Heard on the Hill: Brian Baird’s Cross-Dressing Baseball Uniform?

Posted May 21, 2010 at 5:36pm

Rep. Brian Baird shocked his Congressional baseball teammates last week when he showed up at a practice wearing ladies’ clothing. OK, OK, so it wasn’t a full-on Mrs. Doubtfire performance — the Washington Democrat merely accessorized his normal athletic gear at the team’s Thursday practice with a pair of women’s sunglasses that colleagues said belonged to his wife.

Still, Baird took some ribbing from the testosterone-heavy crowd for the decidedly feminine specs, which bore gold-link designs on the sides. The blinged-out Baird was playing first base during the practice session at Brentwood Park near Gallaudet University as Democrats were preparing for the annual Roll Call Congressional Baseball Game.

To be fair, it was a lovely, sunny day, and he must have really needed some glasses to field balls coming from his teammates’ hot bats.

Rest assured, HOH will be on the lookout to see whether he wears the same shades at the June 29 matchup in which the Democrats are hoping to repeat their 2009 win against the Republican team.

Vitter Finds ‘Furry Vengeance’ a Bit of a Sunday Afternoon Snooze

Thousands of gallons of oil might be gushing into the Gulf of Mexico just a few miles away, but family man Sen. David Vitter still makes time for his kids.

In what has to be one of HOH’s favorite sightings in a while, an HOH tipster spotted the Louisiana Republican catching a Sunday afternoon matinee with what appeared to be his children last week in Louisiana. The movie screening at the AMC theater in Metairie, La., was “Furry Vengeance,” which is not the dirty flick it might sound like, but rather the latest Brendan Fraser kids’ comedy that features slapstick hijinks and furry woodland creatures.

A spokesman didn’t return our call seeking comment on Vitter’s cinematic outing, but our spy says the Senator didn’t seem entirely engrossed by the action, at one point appearing to have dozed off.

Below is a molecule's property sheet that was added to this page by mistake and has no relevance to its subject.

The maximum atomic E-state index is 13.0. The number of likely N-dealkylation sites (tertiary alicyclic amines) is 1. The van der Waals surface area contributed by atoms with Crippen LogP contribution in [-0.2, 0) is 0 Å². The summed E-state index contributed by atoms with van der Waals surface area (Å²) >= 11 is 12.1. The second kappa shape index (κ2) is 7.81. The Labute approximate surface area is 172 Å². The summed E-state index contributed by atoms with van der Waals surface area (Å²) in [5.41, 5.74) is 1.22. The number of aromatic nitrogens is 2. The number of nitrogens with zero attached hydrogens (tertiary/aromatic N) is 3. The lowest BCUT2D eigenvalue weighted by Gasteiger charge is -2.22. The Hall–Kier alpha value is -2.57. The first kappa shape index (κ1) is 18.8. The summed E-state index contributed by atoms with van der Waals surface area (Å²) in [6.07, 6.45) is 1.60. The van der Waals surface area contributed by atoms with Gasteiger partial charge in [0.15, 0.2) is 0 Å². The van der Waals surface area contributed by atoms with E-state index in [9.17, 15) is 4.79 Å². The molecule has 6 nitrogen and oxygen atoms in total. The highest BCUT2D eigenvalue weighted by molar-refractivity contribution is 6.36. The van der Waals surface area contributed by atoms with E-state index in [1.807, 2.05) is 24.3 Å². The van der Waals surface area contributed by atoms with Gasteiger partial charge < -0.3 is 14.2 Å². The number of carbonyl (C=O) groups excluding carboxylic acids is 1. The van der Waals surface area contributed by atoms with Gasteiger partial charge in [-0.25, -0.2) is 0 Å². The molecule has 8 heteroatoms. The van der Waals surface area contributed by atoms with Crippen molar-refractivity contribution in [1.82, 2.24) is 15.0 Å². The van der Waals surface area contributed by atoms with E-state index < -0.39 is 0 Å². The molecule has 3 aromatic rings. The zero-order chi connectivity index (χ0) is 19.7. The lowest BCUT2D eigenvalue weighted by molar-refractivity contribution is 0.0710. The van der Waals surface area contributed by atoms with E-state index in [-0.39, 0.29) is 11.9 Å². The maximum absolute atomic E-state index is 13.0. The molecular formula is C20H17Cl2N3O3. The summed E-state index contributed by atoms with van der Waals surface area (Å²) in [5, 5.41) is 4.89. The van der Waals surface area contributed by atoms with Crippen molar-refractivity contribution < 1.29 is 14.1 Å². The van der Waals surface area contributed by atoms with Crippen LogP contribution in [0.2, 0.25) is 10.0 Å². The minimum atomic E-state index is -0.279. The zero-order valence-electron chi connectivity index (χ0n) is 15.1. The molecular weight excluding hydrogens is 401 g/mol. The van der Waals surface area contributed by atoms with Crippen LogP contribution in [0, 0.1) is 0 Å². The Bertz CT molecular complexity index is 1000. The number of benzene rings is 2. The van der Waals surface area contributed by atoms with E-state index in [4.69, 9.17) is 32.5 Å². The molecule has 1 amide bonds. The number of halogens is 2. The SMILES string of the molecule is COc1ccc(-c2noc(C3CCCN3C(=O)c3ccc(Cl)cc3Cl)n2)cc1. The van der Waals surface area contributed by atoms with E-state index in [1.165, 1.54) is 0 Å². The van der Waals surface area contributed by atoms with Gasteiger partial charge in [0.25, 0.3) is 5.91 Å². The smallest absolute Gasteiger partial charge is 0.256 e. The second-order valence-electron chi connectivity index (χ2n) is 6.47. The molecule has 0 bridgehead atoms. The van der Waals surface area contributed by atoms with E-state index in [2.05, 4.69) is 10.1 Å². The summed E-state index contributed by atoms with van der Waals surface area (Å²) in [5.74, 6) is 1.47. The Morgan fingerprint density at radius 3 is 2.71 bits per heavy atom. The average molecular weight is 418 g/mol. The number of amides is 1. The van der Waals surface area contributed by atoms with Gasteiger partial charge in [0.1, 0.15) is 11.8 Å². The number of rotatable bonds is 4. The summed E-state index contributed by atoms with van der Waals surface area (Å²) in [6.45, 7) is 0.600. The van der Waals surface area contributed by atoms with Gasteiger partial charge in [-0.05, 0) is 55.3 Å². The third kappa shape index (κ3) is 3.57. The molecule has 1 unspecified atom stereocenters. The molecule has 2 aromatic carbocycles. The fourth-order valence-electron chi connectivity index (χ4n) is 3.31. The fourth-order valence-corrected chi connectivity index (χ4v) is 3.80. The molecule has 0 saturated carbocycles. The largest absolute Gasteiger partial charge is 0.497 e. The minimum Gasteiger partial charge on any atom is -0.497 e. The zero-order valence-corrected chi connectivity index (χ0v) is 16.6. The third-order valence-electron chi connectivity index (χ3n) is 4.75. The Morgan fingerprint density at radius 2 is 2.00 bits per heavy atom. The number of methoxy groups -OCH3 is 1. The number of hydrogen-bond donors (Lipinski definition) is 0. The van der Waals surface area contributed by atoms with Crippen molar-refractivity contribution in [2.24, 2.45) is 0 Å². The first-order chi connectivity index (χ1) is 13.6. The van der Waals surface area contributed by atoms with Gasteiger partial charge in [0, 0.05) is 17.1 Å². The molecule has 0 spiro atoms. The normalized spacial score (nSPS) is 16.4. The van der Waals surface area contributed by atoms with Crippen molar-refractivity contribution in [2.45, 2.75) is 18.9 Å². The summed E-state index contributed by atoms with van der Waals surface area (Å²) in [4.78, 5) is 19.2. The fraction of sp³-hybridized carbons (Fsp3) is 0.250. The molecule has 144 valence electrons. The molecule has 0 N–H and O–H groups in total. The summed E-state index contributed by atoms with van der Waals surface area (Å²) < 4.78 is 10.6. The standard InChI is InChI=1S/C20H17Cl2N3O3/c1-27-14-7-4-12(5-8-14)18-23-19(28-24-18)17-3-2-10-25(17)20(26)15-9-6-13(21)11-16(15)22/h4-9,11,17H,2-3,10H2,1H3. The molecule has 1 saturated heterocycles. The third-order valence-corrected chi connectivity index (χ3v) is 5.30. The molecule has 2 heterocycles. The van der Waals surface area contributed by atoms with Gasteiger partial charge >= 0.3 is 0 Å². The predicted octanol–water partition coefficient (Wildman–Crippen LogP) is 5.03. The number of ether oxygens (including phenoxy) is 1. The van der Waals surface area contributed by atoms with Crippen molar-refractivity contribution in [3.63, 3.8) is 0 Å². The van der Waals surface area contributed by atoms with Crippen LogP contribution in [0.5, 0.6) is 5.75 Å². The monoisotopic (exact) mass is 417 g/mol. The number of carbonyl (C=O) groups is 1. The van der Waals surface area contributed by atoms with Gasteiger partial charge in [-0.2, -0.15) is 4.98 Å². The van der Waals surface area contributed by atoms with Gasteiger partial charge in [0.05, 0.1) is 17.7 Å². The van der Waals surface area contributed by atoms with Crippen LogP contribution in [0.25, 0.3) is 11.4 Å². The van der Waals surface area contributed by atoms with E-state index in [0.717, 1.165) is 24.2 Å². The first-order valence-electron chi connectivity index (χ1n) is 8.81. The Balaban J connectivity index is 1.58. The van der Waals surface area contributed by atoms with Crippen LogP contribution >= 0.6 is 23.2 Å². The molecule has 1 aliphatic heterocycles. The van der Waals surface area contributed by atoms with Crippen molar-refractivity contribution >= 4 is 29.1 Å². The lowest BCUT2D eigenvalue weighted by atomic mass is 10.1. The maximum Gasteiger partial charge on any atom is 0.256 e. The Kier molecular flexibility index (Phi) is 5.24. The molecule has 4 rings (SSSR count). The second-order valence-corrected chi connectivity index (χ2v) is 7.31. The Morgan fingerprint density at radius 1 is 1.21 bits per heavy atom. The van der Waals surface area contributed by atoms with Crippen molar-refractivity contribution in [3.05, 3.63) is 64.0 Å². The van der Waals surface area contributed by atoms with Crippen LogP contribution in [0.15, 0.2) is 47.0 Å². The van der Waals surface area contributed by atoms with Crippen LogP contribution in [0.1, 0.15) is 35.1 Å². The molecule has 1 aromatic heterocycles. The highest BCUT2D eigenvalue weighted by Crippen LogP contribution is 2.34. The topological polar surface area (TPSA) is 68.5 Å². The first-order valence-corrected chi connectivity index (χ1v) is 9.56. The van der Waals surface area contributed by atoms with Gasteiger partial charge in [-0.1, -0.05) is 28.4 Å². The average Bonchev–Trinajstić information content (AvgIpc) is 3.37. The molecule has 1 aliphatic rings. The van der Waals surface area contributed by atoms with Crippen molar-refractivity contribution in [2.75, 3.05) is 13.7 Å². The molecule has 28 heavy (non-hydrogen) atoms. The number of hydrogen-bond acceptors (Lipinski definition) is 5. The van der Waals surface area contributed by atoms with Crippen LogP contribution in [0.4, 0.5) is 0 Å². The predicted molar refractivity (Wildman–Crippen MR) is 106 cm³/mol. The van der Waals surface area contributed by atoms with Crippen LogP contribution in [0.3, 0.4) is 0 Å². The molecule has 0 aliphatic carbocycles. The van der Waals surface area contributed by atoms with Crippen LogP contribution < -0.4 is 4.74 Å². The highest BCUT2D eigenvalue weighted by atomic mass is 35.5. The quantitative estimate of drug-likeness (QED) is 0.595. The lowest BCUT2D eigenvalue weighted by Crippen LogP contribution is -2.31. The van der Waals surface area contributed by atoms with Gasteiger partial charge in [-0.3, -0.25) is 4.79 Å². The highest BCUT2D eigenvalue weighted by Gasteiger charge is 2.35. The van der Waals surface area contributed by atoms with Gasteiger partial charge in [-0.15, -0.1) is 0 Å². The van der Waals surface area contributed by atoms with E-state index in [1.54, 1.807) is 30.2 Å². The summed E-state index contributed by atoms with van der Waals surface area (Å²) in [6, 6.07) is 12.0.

Chaffetz: Bench Bills Boosting Ballers

Attention, Members of Congress: Don’t look to Rep. Jason Chaffetz for support on that congratulatory measure honoring the local college for winning the NCAA Division III dodgeball championship.

The Utah Republican posted no less than nine tweets Thursday announcing that he won’t vote on any resolution honoring athletes, citing a need to recognize the “true heroes — military, teachers, scientists, students who triumph in something other than sports.”

“Congrats! They won! But I am only going to vote Present,” he tweeted. “Watch ESPN and hold a home town parade, but Congress is not where you should come seeking recognition in athletics.”

Chaffetz isn’t the first Member to take issue with such resolutions, which appear on both chamber floors almost as often as bills naming post offices.

In fact, these legislative battles can get downright dirty.

In March, Rep. John Campbell (R-Calif.) tried (and failed) to defeat a measure put forth by House Majority Leader Steny Hoyer (D-Md.) honoring the University of Maryland men’s basketball team. This came a few months after he and Rep. George Miller (D-Calif.) got into a fight over a non-sports-themed bill … which led to Campbell’s bill congratulating the national champion University of California at Irvine’s men’s volleyball team getting yanked off the floor.


Chaffetz’s anti-sports stance isn’t that personal: “Even if we want to celebrate the Utah Jazz for coming in 4th, I will only vote Present,” he pledged.

Edwards’ Wheeling and Dealing

Rep. Donna Edwards is one of Congress’ most athletic Members — she played football alongside the boys as a youngster and is on the Congressional women’s softball team — but the Maryland Democrat is currently sidelined after suffering a nasty fall.

Edwards took a tumble down one of the Capitol’s staircases May 13, forcing her to recuperate in a wheelchair while she recovers from ligament and tendon damage, HOH hears.

An Edwards spokesman tells HOH that there’s no need to worry, as the Congresswoman is doing well and is expected to make a full recovery.

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